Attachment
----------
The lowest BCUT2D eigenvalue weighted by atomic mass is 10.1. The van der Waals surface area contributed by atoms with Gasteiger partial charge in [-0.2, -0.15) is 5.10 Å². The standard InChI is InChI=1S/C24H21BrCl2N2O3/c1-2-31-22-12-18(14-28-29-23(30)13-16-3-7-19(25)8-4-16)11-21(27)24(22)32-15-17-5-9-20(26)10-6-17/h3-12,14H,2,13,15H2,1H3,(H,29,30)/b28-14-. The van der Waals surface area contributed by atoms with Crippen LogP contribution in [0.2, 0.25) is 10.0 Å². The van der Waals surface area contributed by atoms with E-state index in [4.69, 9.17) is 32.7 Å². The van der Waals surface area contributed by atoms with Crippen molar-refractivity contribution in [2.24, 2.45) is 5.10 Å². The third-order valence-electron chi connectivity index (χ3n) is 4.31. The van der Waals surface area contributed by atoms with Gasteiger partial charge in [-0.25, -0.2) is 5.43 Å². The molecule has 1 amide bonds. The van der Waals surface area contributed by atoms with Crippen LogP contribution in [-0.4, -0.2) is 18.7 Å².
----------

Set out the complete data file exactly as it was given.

The lowest BCUT2D eigenvalue weighted by atomic mass is 10.1. The van der Waals surface area contributed by atoms with Gasteiger partial charge in [-0.2, -0.15) is 5.10 Å². The standard InChI is InChI=1S/C24H21BrCl2N2O3/c1-2-31-22-12-18(14-28-29-23(30)13-16-3-7-19(25)8-4-16)11-21(27)24(22)32-15-17-5-9-20(26)10-6-17/h3-12,14H,2,13,15H2,1H3,(H,29,30)/b28-14-. The van der Waals surface area contributed by atoms with Crippen LogP contribution in [0.2, 0.25) is 10.0 Å². The van der Waals surface area contributed by atoms with E-state index in [4.69, 9.17) is 32.7 Å². The van der Waals surface area contributed by atoms with Crippen molar-refractivity contribution in [2.24, 2.45) is 5.10 Å². The third-order valence-electron chi connectivity index (χ3n) is 4.31. The van der Waals surface area contributed by atoms with Gasteiger partial charge in [-0.25, -0.2) is 5.43 Å². The molecule has 1 amide bonds. The van der Waals surface area contributed by atoms with Crippen LogP contribution in [-0.4, -0.2) is 18.7 Å².